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Why Mexico’s Farmworkers Who Harvest Our Food Are on Strike


Why Mexico’s Farmworkers Who Harvest Our Food Are on Strike

Sonali Kolhatkar

The green Driscoll’s label on the organic berries that I buy each week are a comforting symbol of a family-owned company that got its start in California. Sometimes the berries are marked “Product of USA,” but more often than not, they are labeled as originating in Mexico. That is because Reiter Affiliated Cos., which sells berries through its affiliate BerryMex under the Driscoll’s label, grows much of its produce in Mexico.


It’s about time USA consumers have their faces rubbed in the deplorable, I humane world that Latino harvesters


A new Cesar Chavez should now emerge and lead. I remember boycotting grapes and I really like grapes.


Relax, fellow Americans. We have steadily been increasing the number of poor Americans to replace Mexican farm workers in the US. We already have a significant replacement workforce, desperate for any job at any wage, created after the US already shipped out a massive number of our manufacturing jobs. And yes, many of these are experienced in field work and livestock, and an unknown number of poor are currently working farms for room and board alone.


Sonali, please check your facts before implicating our company, Del Cabo in the strike. We have made it our mission for the past 30 years to develop a business that considers people before profits. Your best choice if you want to stand with the farmworkers is to seek out companies that are working to make a difference. Del Cabo Organic Growers have been successfully doing that with our Mexican partners for over 30 years.

The Del Cabo Mexico farmers own their own farms averaging ½ to 5 acres, and either work their farms themselves or hire labor from the local community. Del Cabo’s organic growers maintain a longstanding commitment to paying fair wages, providing social services and growing high value crops in which the farming communities share in the financial rewards.

Del Cabo in Mexico complies with all Mexican labor laws. In addition, most of the produce from the grower communities and farmer-owned companies is Fairtrade Certified - an independent social accountability certification. Del Cabo farmworkers are were not and are not striking and their crops throughout Baja are being harvested as usual. We stand by our name and our work.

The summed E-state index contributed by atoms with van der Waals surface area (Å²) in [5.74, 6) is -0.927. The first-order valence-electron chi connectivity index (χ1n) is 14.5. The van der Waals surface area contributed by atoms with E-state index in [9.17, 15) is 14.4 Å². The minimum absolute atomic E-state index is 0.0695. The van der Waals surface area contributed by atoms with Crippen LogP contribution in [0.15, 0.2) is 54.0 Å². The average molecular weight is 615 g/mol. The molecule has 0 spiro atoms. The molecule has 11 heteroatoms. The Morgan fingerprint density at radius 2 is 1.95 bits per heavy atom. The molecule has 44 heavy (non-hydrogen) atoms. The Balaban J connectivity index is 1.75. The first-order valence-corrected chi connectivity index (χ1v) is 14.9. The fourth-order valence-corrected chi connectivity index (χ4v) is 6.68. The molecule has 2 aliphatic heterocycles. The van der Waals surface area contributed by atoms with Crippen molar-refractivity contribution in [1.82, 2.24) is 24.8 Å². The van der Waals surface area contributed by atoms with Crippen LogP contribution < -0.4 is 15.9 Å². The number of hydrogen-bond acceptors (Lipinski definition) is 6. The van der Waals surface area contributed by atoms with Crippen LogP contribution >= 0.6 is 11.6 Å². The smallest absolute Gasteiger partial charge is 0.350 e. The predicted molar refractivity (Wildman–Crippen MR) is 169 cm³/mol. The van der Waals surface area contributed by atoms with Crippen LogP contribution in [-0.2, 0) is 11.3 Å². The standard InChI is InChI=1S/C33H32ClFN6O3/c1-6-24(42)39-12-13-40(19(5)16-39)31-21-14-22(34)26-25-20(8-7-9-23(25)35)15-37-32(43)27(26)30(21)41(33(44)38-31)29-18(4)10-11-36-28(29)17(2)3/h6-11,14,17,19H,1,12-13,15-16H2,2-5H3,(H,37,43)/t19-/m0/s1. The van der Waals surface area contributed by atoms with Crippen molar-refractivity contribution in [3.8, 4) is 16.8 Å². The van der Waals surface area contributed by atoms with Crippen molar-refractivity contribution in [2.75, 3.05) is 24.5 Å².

Del Cabo supports any and all change that improves the incomes and well-being of the most vulnerable. We believe there is no greater injustice than working all day and not being able to feed your family.


It is more than trendy to know where food comes from. It is the only way to know what is in the food, what the food even is in the case of GMO nonsense, what has happened to the soil and landscape, how the workers live, what has been the impact of transport and storage, and what sort of financial shell games have been levied to bind the hands of farmers and owners of farms, or which politicians the beneficiaries of those shell games will pay off to do what.

Whatever system ever existed to allow Americans to trust any little part of that to chance has been usurped. It’s time to know where the T-shirts come from, too. Any money that goes into that global system is almost certain to go to paying the wrong person to do the wrong things.

I can’t always buy clean. I can’t always not buy, and I know others can’t, either. I make 1-time purchases when I can, and I compromise when I have to–about 30% of what I had to last year, though that could change fast in an emergency. This isn’t a boycott: I am not coming back. Here’s to fresh eggs, canning jars, and the kids down the street who want to see how stuff grows.